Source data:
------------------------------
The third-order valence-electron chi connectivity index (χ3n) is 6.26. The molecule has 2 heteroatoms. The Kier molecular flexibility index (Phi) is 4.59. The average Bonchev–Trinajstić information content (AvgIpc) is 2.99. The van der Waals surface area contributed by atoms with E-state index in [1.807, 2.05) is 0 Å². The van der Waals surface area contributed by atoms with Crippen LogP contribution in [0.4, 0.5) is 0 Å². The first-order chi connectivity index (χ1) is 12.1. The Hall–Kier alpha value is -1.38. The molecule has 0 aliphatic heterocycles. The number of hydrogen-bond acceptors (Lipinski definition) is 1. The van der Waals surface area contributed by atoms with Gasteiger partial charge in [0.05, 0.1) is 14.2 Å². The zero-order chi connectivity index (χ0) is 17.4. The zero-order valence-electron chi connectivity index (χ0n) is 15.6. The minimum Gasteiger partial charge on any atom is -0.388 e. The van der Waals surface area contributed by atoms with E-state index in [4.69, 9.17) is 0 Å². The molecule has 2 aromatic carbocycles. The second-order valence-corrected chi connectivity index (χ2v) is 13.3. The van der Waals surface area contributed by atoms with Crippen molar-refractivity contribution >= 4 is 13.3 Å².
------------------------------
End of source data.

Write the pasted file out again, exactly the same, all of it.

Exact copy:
The third-order valence-electron chi connectivity index (χ3n) is 6.26. The molecule has 2 heteroatoms. The Kier molecular flexibility index (Phi) is 4.59. The average Bonchev–Trinajstić information content (AvgIpc) is 2.99. The van der Waals surface area contributed by atoms with E-state index in [1.807, 2.05) is 0 Å². The van der Waals surface area contributed by atoms with Crippen LogP contribution in [0.4, 0.5) is 0 Å². The first-order chi connectivity index (χ1) is 12.1. The Hall–Kier alpha value is -1.38. The molecule has 0 aliphatic heterocycles. The number of hydrogen-bond acceptors (Lipinski definition) is 1. The van der Waals surface area contributed by atoms with Gasteiger partial charge in [0.05, 0.1) is 14.2 Å². The zero-order chi connectivity index (χ0) is 17.4. The zero-order valence-electron chi connectivity index (χ0n) is 15.6. The minimum Gasteiger partial charge on any atom is -0.388 e. The van der Waals surface area contributed by atoms with E-state index in [4.69, 9.17) is 0 Å². The molecule has 2 aromatic carbocycles. The second-order valence-corrected chi connectivity index (χ2v) is 13.3. The van der Waals surface area contributed by atoms with Crippen molar-refractivity contribution >= 4 is 13.3 Å².